In 1990, the United States declared that November was to be designated as “Native American Heritage Month.” It is a time of the year to recognize all the original peoples of this continent and to understand who we are, as well as the struggles and sacrifices we have had to endure.
Currently, there are nearly 600 federally recognized tribes across the United States. Many do not realize that it wasn’t until 1965 when Native Americans were allowed to vote, but even today, we still continue to face challenges to secure our voting rights on reservations as they are mostly very rural areas without a defined home address. Many also do not realize that Native Americans represent the highest percentage of a race of Americans to serve in the military even though we are only 1.4% of the population.
Learning about who Native Americans are and of the struggles we have been through is something that is not accurately taught in schools or even throughout history. Many do not realize how boarding schools were created to “kill the Indian and save the man.” Native American people were starved out of their environment, made to not speak their language, and to cut their hair off.
Today, we struggle to preserve our rich heritage, our language, and our way of life. I encourage people to learn more about who we are. Another little-known fact is that we were not allowed to practice our own “religion” until the “American Indian Religious Freedom Act of 1978.” Prior to that, we had to take our beliefs underground. Imagine the irony of that.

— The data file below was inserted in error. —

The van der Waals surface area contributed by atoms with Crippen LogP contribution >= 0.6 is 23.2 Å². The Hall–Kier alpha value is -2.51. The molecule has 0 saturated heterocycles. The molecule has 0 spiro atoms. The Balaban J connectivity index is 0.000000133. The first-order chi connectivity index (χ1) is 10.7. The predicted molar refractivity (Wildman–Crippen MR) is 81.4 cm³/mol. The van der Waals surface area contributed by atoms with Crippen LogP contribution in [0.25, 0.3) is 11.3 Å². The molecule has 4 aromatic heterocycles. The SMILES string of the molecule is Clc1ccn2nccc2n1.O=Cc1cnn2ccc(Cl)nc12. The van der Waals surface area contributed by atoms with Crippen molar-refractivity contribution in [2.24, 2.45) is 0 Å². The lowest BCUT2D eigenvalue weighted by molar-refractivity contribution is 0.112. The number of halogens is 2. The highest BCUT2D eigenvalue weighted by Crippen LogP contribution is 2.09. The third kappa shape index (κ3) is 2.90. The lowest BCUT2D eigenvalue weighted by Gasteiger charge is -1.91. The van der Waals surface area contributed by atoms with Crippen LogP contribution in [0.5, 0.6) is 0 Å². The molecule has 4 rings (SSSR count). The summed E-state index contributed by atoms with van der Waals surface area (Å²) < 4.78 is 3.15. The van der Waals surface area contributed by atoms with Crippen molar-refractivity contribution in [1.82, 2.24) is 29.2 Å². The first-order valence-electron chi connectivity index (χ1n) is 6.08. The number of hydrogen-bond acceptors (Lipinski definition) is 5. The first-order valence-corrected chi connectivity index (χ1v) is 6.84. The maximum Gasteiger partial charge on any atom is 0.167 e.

As a member of the Rosebud Sioux tribe (South Dakota), I am proud of my heritage and of my ancestors who survived to allow me to even exist today despite the dark history of the attempted genocide committed upon Native Americans by the government of the United States. I again encourage everyone to research and to learn about the first peoples of this continent. We have a beautiful culture, we are Water Protectors and we are Mother Earth Protectors. I encourage everyone to remember to protect this planet.
“All My Relatives”
Yolonda Blue Horse, MBA
Lakota, member of the Rosebud Sioux tribe
Director of Indigenous Cultures Program: Memnosyne Institute
Yolonda Blue Horse (Rosebud Sioux Tribal member) is a co-founder of the Society of Native Nations in Texas, a group dedicated to advocating for Native people and the earth by helping to protect and preserve culture, spirituality, teachings, medicine, and way of life. She has been active in the campaign against racist sports mascots and the leading organizer of protests at the headquarters of Dallas-based Energy Transfer Partners, the company behind the Dakota Access Pipeline (DAPL).
Her activism began in 2000 with the murder of her child by a known child abuser of Texas Child Protective Services (CPS). She has spoken many times at the Texas State Capitol advocating for change within CPS and served on the board of directors for the only homicide victim memorial located in Euless, Texas. From there she began her journey to become closer with her Lakota roots and is very active in the DFW Native American community and as a Veteran.
Yolanda is the Justice Seeker of the Year Award for the Dallas Peace and Justice Center for which she serves on the board.
November 18, 2021 interview with NBCDFW about How to Celebrate Native American Heritage Month.
Celebrate Native American Month interview 2020 on Allen TV: YouTube